Police: Bar owner ignores violence

By Josh Ellerbrock - jellerbrock@limanews.com

LIMA — As Sgt. Nick Hart was preparing a safety report on Lima bars, a man had his ear ripped off outside of Ketzy’s Bar.

The Monday night following the incident, Lima City Council’s Neighborhood Committee motioned to prepare legislation objecting against the liquor permit renewal of Ketzy’s Bar, as well as Levels Lounge, which is currently dealing with a prior legal challenge from the city.

While Hart’s report covered the six bars that received notices from Lima Police Department concerning high calls of service, the details Hart presented on the “criminal element” that frequent Ketzy’s Bar had councilors shocked about the violence third-shift officers have witnessed at and around the bar located at 800 N. Main St. Hart described multiple instances of beatings, reports of individuals needing medical attention and small riots that bleed into the larger community.

In the last six month period, Hart reported 24 arrests at Ketzy’s Bar, also known as The Shamrock, with little to no cooperation from bar staff. Police logged 49 calls for service with seven calls that came from bar staff because they were either attacked or had attacked bar-goers.

“In the past weekend, damage was done to the bar where an individual was beaten by five others, but nobody saw what he did. That’s the atmosphere that they harbor in that establishment,” Hart said. “Ketzy’s has shown no concern whatsoever. It has become a safe haven, of sorts, for the criminal element.”

As for Levels Lounge, Hart said police officers receive no cooperation from staff, and that DJs often announce police presence to warn to bar goers.

“They let 18 and over go into that establishment,” Hart said.

Of the other six bars given notice, councilors also passed a recommendation objecting to North Side Firehouse’s liquor permit renewal. While the bar does not have the same levels of violence as Ketzy’s Bar, it often acts as an overflow due to its proximity on Main Street. Hart confirmed as much, but the committee noted a continued trend of high call rates from the bar and wanted the full council’s involvement going forward.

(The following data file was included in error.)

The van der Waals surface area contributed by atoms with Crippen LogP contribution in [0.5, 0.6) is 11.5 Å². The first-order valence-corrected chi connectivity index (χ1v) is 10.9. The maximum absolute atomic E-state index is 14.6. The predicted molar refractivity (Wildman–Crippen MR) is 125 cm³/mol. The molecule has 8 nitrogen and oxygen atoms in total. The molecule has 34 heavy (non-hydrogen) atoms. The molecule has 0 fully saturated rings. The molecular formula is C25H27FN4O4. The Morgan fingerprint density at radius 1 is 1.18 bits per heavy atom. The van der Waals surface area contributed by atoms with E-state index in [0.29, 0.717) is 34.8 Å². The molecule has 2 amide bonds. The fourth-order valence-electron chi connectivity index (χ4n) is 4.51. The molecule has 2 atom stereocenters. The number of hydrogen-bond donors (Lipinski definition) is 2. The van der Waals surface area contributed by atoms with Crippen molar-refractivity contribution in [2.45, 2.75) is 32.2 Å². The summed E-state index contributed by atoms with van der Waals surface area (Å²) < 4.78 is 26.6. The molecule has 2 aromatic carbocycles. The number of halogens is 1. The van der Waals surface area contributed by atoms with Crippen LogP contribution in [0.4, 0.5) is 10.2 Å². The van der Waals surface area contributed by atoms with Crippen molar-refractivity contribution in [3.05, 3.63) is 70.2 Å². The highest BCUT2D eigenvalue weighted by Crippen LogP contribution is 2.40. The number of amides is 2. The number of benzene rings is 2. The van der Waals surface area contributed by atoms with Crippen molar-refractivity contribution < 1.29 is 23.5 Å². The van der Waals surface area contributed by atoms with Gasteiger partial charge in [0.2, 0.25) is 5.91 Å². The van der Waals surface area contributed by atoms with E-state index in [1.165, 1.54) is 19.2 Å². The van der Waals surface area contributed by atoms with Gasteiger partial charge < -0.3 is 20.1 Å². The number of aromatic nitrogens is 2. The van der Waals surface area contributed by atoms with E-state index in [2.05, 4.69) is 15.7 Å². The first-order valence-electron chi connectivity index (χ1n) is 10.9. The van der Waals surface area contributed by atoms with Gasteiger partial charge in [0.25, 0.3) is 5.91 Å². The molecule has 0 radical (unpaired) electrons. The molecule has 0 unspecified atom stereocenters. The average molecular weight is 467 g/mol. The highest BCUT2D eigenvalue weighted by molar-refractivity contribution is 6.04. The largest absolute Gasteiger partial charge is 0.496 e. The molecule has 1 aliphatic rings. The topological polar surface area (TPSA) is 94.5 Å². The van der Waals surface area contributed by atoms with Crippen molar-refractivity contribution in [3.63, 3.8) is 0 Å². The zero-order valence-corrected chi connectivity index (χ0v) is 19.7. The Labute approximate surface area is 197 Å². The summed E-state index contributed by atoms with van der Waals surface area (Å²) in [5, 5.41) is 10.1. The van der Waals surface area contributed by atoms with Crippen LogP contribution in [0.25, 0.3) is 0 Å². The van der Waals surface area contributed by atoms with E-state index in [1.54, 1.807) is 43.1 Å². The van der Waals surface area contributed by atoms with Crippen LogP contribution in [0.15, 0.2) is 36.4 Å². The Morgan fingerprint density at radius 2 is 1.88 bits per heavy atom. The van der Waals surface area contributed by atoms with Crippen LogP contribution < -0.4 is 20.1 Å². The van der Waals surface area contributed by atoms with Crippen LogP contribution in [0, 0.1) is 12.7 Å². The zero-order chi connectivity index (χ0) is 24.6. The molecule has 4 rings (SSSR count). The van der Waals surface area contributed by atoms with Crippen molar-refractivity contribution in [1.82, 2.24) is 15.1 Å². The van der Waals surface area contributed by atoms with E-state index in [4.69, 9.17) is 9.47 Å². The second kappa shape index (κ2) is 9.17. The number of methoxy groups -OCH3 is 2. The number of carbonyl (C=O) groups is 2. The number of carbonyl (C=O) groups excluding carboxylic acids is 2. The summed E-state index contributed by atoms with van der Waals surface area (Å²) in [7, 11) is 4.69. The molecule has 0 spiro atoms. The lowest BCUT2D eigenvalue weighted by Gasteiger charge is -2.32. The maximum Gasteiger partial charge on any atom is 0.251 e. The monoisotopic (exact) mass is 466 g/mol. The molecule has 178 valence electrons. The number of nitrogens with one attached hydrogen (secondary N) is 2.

During the hearing, Frank Lombardo, owner of North Side Firehouse, admitted to having problems with calls in the past, but he largely blamed Ketzy’s Bar for any current issues at his bar.

“You are the owner and operator of that establishment. (Councilor Carla Thompson) is looking for accountability. Looking back at records, we’ve seen a trend, and your numbers are not decreasing,” Councilor Jamie Dixon said.

Lombardo had received similar criticisms when he last visited council chambers for a high call rate in 2018. At that time, he said he would work with the police department to see what could be done to ensure safety at his bar. During Monday’s meeting, councilors expressed frustration that Lombardo failed to contact Hart for further guidance and that problems continued despite the change in music and increased security Lombardo had promised last year.

Thompson said the committee’s recommendation keeps the discussion open for Lombardo if he takes further action.

Council’s objections to liquor permit renewals act as red flags for Ohio’s Division of Liquor Control. When passed by council, the state agency moves to gather more information on a situation and holds a hearing to vote on whether establishments get to keep their liquor permits.

By Josh Ellerbrock


Reach Josh Ellerbrock at 567-242-0398.

Reach Josh Ellerbrock at 567-242-0398.

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